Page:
My second impression is negative.  NYQ seems to be playing the name game.  Besides Bukowski, whose name could sell anything today, including detergent and deodorant, there are the other familiar names like Lyn Lifshin, whose work appears everywhere like a literary plague (How can I possibly read her poems objectively without thinking of her massive self‑marketing campaign as illustrated at, Michael McClure, whose performance in the film “Poetry in Motion” was anything but brilliant (“how sweet to be a rose by candlelight or a worm by full moon”), and soon to be appearing “craft interviews with Joyce Carol Oates, Derek Walcott, Carolyn Forche and Patti Smith.” 

I am especially suspicious of Walcott, academic at BU, colleague of Pinsky and all the other black-robed yes men and yes women, hand-shakers and curtseying court jesters.  It seems like the desire to become a literary whore might be too strong for NYQ to resist, if in fact it ever wished to resist.  The key to literary whoring is disengaged writing, that is, writing that does not offend the power structure, academic, literary or corporate.  Sadly, most American poetry constitutes such writing today. 

How many academics figure in the lot of NYQ contributors (40+/- in each issue)?  Well, a handful do mention their occupations as English professors.  I suspect others too have that occupation, but did not list it out of  embarrassment.  Not one of the poets listed mentions having blown the whistle on some aspect of American corruption.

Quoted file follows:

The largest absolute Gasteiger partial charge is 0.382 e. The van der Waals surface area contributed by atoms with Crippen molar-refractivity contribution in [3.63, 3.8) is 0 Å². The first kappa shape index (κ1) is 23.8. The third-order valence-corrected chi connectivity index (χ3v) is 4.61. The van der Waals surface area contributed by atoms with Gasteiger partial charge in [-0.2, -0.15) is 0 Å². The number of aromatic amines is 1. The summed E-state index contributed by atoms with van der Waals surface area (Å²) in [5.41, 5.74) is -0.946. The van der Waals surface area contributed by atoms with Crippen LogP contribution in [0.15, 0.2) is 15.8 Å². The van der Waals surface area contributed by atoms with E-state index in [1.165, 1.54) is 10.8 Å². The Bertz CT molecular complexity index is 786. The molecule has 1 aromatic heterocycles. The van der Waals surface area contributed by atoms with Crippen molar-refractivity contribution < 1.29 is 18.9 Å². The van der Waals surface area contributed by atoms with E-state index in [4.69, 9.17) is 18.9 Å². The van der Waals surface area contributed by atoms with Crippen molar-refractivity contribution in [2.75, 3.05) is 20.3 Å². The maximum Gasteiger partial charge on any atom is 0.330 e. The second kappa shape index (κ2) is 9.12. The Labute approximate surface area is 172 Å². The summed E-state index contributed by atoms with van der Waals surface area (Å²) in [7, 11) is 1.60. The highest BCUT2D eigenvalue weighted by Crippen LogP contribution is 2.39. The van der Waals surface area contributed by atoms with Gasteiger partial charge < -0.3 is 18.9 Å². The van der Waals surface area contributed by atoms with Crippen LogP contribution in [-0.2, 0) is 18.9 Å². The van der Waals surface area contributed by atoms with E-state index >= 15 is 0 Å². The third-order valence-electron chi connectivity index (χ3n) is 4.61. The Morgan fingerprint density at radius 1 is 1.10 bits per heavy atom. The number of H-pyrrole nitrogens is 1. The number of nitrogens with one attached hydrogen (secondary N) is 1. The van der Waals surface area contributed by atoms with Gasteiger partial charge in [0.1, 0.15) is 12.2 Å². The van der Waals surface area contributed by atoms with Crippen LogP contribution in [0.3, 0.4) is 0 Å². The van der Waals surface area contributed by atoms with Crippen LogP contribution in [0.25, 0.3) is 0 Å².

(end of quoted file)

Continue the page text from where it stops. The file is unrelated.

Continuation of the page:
enjoys a sort of anti-establishment, anti-academic reputation.  Oddly, I did not notice very much of anything at all in the two issues reviewed that might confirm that reputation.  On the contrary, the name-game direction taken by Packard must inevitably constitute an academic, establishment one.  My eyes are always peeled for the black- robed species, often characterized by cowardice, toady-ness, obedience, mendacity, civility and politeness, and otherwise willing to do anything for grant money and promotion. 

Academics seem to have a problem understanding my problem with academics.  Yet it is quite simple.  In the institution where I once taught, all but one academic (she and I were living together) refused to lift a helping hand despite the fact that most agreed off the record that I had become the object of a witch hunt.  All of them, but one.  Would Packard and Walcott have lifted a finger?  I don’t know.  All I know is that the odds would have been very much stacked against it.  Academics have learned like trained Orwellian dogs not to contemplate the corruption in their own backyards.  Sure, they’ll criticize academe but only in general terms or against distant institutions.  Their see-no-evil-hear-none-either modus operandi will be supported by unoriginal rationalizations.  Solzhenitsyn was quite aware of that.
If I might continue, I sent letters to all the English professors at that institution where I once taught, questioning how they could be teaching Ibsen’s “An enemy of the people,” while refusing to envisage that I, their very colleague, was a striking example of an enemy of the people, and they were the very people, the very establishment, Ibsen so despised in that play.  Not one professor, of course, responded.  Should I be surprised that English professor William Packard has yet to respond?